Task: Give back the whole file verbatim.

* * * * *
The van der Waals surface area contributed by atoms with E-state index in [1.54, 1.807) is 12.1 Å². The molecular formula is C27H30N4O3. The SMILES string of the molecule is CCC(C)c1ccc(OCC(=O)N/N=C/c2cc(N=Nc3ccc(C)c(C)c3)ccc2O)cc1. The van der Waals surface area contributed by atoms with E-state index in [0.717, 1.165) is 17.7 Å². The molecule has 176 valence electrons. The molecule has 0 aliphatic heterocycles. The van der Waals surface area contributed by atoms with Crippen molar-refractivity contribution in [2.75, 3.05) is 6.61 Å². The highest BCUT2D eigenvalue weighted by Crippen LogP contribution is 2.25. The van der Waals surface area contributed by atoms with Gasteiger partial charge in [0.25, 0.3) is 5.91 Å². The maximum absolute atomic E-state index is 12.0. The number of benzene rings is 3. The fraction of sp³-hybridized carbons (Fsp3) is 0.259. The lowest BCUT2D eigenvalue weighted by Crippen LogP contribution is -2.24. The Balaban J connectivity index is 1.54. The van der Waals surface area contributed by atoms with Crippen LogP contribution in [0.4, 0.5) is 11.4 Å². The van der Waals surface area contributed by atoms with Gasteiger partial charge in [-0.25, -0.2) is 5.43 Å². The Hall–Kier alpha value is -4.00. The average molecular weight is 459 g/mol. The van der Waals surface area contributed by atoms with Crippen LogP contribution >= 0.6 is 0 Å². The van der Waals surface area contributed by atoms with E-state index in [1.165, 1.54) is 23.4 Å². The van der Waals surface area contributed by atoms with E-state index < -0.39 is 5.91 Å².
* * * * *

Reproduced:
The van der Waals surface area contributed by atoms with E-state index in [1.54, 1.807) is 12.1 Å². The molecular formula is C27H30N4O3. The SMILES string of the molecule is CCC(C)c1ccc(OCC(=O)N/N=C/c2cc(N=Nc3ccc(C)c(C)c3)ccc2O)cc1. The van der Waals surface area contributed by atoms with E-state index in [0.717, 1.165) is 17.7 Å². The molecule has 176 valence electrons. The molecule has 0 aliphatic heterocycles. The van der Waals surface area contributed by atoms with Crippen molar-refractivity contribution in [2.75, 3.05) is 6.61 Å². The highest BCUT2D eigenvalue weighted by Crippen LogP contribution is 2.25. The van der Waals surface area contributed by atoms with Gasteiger partial charge in [0.25, 0.3) is 5.91 Å². The maximum absolute atomic E-state index is 12.0. The number of benzene rings is 3. The fraction of sp³-hybridized carbons (Fsp3) is 0.259. The lowest BCUT2D eigenvalue weighted by Crippen LogP contribution is -2.24. The Balaban J connectivity index is 1.54. The van der Waals surface area contributed by atoms with Crippen LogP contribution in [0.4, 0.5) is 11.4 Å². The van der Waals surface area contributed by atoms with Gasteiger partial charge in [-0.25, -0.2) is 5.43 Å². The Hall–Kier alpha value is -4.00. The average molecular weight is 459 g/mol. The van der Waals surface area contributed by atoms with Crippen LogP contribution >= 0.6 is 0 Å². The van der Waals surface area contributed by atoms with E-state index in [1.165, 1.54) is 23.4 Å². The van der Waals surface area contributed by atoms with E-state index < -0.39 is 5.91 Å².